Rather than devote all possible resources to the implementation of the new health care law, which even some prominent Democrats agree is going off the tracks, the Obama administration is spending time and money on a propaganda campaign intended to convince people they like Obamacare.
It is, to be sure, an odd strategy, but they don't call Washington "Disneyland on the Potomac" for nothing.
Getting people to comply with the new law was supposed to be a simple matter. That's why the authors put in an "individual mandate" that requires people to purchase health insurance of one kind or another or pay a penalty – which the United States Supreme Court decided was constitutional because it was the same thing as a tax. It's an easy choice: Either buy insurance or pay the government.
For some reason the Obama administration thinks that's not enough of an incentive to induce compliance. Perhaps the polls that repeatedly show the more the public learns about the new law the more they hate it has the White House convinced of the need for a public relations campaign that persuades people Obamacare is a good thing. U.S. Secretary of Health and Human Services Kathleen Sebelius certainly thinks enough of the idea that she was apparently willing to call insurance companies, whose business practices her department is in a position to influence, to ask them to donate to a special fund that would be used to pay for the campaign. More on that after Congress is done looking into whether it was legal for her to do so.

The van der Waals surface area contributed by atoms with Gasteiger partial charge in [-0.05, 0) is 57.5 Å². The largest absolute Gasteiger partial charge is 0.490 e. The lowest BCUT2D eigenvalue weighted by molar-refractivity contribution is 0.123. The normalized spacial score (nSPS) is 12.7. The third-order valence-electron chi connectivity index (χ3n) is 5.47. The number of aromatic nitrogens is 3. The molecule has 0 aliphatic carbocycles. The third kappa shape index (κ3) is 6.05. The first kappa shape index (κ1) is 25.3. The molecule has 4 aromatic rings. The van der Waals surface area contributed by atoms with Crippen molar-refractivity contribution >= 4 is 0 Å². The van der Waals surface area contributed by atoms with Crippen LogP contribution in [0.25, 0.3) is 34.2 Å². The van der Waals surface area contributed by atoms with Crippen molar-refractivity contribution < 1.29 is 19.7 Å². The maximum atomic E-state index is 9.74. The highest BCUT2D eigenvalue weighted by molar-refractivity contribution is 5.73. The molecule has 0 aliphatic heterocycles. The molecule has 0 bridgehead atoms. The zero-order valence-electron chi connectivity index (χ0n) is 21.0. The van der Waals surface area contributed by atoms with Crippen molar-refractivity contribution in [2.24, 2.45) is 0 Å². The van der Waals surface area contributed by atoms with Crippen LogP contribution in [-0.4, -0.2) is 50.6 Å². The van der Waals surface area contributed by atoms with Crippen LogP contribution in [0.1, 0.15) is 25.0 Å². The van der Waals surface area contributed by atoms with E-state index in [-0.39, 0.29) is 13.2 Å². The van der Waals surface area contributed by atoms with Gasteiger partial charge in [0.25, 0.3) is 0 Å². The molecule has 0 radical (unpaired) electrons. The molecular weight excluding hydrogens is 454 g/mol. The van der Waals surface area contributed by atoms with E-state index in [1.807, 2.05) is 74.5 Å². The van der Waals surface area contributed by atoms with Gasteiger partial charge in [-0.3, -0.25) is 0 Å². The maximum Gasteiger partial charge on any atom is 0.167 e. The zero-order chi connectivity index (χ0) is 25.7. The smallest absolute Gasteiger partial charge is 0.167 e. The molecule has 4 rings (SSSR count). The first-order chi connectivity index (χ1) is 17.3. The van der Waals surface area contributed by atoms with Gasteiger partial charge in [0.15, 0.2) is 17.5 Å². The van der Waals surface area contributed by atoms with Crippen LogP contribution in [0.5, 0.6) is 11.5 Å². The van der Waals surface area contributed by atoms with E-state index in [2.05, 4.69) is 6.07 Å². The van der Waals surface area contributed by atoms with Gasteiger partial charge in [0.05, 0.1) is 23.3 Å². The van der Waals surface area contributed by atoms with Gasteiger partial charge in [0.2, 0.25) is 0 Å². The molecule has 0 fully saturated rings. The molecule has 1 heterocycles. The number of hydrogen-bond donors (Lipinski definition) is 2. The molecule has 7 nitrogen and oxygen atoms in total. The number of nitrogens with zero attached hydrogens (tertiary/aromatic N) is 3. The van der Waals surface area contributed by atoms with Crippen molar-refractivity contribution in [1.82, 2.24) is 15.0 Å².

It's not just that the administration is spending money on "PR" that could be used to fund mammograms or early childhood health centers or diabetes education programs for the elderly; it's that they feel the need to mount a campaign at all. The whole thing is reminiscent of the scene in the movie "Dave," where the president asks the secretary of commerce to explain why the U.S. government needs to spend millions of dollars to convince people to be happy with a car they've already bought while they're cutting money for homeless shelters. It's that they are spending money on it at all, including $30,000 in prizes for a national contest seeking videos that will appeal to the "YouTube generation."
"We're encouraging folks to create a song, or a graphic, or a video about the law's benefits," Sebelius said. "Like staying on their parent's plan until they're 26, not being denied coverage because of a pre-existing health condition."
One group that has risen to the challenge Sebelius laid down is Crossroads GPS. The normally center-right organization has entered the contest with video of its own designed to tell younger folks the truth about what Obamacare means to them.
"We're in it to win it," said Crossroads GPS president and CEO Steven Law. "There is an ugly side to this law, and we expect the government to communicate those less savory aspects of the law to young people just as they are hyping some of the benefits. We hope every young person will watch this video – and vote for it."
These videos may be an interesting way to pitch the new law to America but, with nearly half the statutory deadlines for its implementation missed, according to the Congressional Research Service, the public is going to need more than a series of 60 second spots to feel confident that their healthcare will not be adversely affected by Obamacare.
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